A new report released this week at the Environmental Finance Natural Capital Investing conference in London, opens up a new horizon for investors – the world of buying-in to nature. It is a live topic in both London and Paris this week, with a slew of events on either side of the channel examining how capital can be deployed to both keep our Earth cool and to help finance the restoration of nature.
It sounds like a simple fix but in reality the vast majority of private money is doing just the reverse, often encouraged by global subsidies that create false price signals and massive market failures. I sense two big potential upside winners in the future. The first is natural climate solutions and second is reform of the food sector.
So let’s look at the first. Several billion years ago, our atmosphere was 95% CO2. Today it is around 0.041% CO2, but rising fast, by geological standards. Earth created its own climate solution, long before we dreamed up industrial carbon capture and storage. It deployed plankton and trees. The former downloaded carbon as limestone and sediments, the latter wall papered the land with leafy solar panels, creating coal, peatlands and oil.
It should be no surprise therefore that natural climate solutions, such as reforming agriculture and planting trees to suck carbon up and also investments to prevent burning down the store, (see Mirova Natural Capital and others) as in preserving ancient forests, will become a growing focus for investors. Today this solution offers between 30 and 40% of what the world can do to stay below “2 degrees” between now and 2030. Yet, at the last count, it gets just 3% of climate finance. What an opportunity!
Why do I sense a change? Forest carbon credits that had no buyers for a decade have recently found a home. Large oil majors seeking strategically to transition to a less carbon intensive model, bought up millions of tonnes of these credits in the last quarter of 2018. Today forest carbon credits are undervalued. They sense that others, like aviation and shipping, will want them too, and will end up paying more. In 2019 Shell offered carbon neutral fuel at petrol pumps for the first time by buying forest carbon “transets” (I hate the word offsets), as they transition to a new kind of energy future and help to save rainforests at the same time.
Secondly, the Loi PACT coming into force in 2020, in France, will mandate all pension funds there to apply a % of their funds into green assets. In China, the new ‘green weighting’ of the banking system requires less collateral capital if lending into green businesses, than lending into brown. A new Taskforce on Nature related Financial Disclosure (TNFD) is in the works, as a follow on to the TCFD on climate, and in the coming decade, this will help drive smart capital towards restorative nature based asset allocation, rather than into destructive investments.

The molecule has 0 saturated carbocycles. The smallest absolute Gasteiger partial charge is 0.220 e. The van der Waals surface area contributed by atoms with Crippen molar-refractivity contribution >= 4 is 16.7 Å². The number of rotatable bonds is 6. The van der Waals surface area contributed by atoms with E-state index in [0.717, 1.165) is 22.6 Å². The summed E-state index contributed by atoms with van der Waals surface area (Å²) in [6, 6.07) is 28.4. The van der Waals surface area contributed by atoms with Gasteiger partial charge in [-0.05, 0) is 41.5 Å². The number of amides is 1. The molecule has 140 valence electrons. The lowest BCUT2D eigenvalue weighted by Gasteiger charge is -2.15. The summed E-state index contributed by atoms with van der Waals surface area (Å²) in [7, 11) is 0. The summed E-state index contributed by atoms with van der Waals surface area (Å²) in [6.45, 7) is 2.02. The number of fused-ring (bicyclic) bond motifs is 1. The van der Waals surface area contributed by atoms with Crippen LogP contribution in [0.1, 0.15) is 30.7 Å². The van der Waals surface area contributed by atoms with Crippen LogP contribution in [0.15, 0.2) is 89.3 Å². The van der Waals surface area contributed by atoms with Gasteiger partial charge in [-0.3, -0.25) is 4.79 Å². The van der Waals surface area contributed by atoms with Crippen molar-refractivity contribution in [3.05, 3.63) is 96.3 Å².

The firework on the cake this month came from none other than Pope Paul. He backed the concept of an International Law of Ecocide. This was first promulgated by the late Polly Higgins, a visionary London lawyer, who advocated that persons complicit in the wholesale destruction of nature, that compromised the security of future generations, should end up in court. So could we see Pension fund Trustees or Bank CEOs subpoenaed for investing in callous plastics companies polluting oceans or lending to reckless palm oil growers destroying rainforests? You decide.
Toast Plc – Toast says 40% of bread is never eaten. Now you can drink it.
So what about food? Today, according to Faunalytics, humans kill about 80 billion animals each year to feed 7 billion people. I suspect we are reaching peak meat. The share prices of alternative meat companies have been pretty frisky this year. Veganism is up. Consumer realisation that the world’s industrialised food system is the biggest global destroyer of biodiversity and drives some 25% of climate change emissions, makes us sick, and forces many traditional farmers into suicide, is causing millions to think more carefully about what they eat. Cheap food it seems, comes at a price.
The mammals around the dinosaur’s feet are insect protein units, vertical farms, brewers using surplus bread for beer, and environmentally minded impact investors. Few family office forums have cottoned on to this, but they will. Cocoa and coffee producers are facing a double whammy of drought and deforestation, which is forcing them to rethink production, as increasing temperatures mean lowland mountain slopes will become untenable, and cooler uplands are in short supply. As much as 40% of production may need repurposing. What an opportunity! In June 2019, Ocado snapped up Scunthorpe based Jones Food Company in a £17m investment into vertical farming. In the next decade a “Bloomberg of Natural Capital” will emerge; possibly many of them. They will offer data to guide a new demanding class of green investors. The evidence is, that service providers such as S&P, MSCI, and FTSE Russell are already flirting with new acquisitions such as Trucost, Carbon Delta and Beyond Ratings.
A combined approach of transparency, disclosure and regulation, with standardised comparable dependency and impact data and tools, may one day mean that the world of nature will indeed become an investment oyster.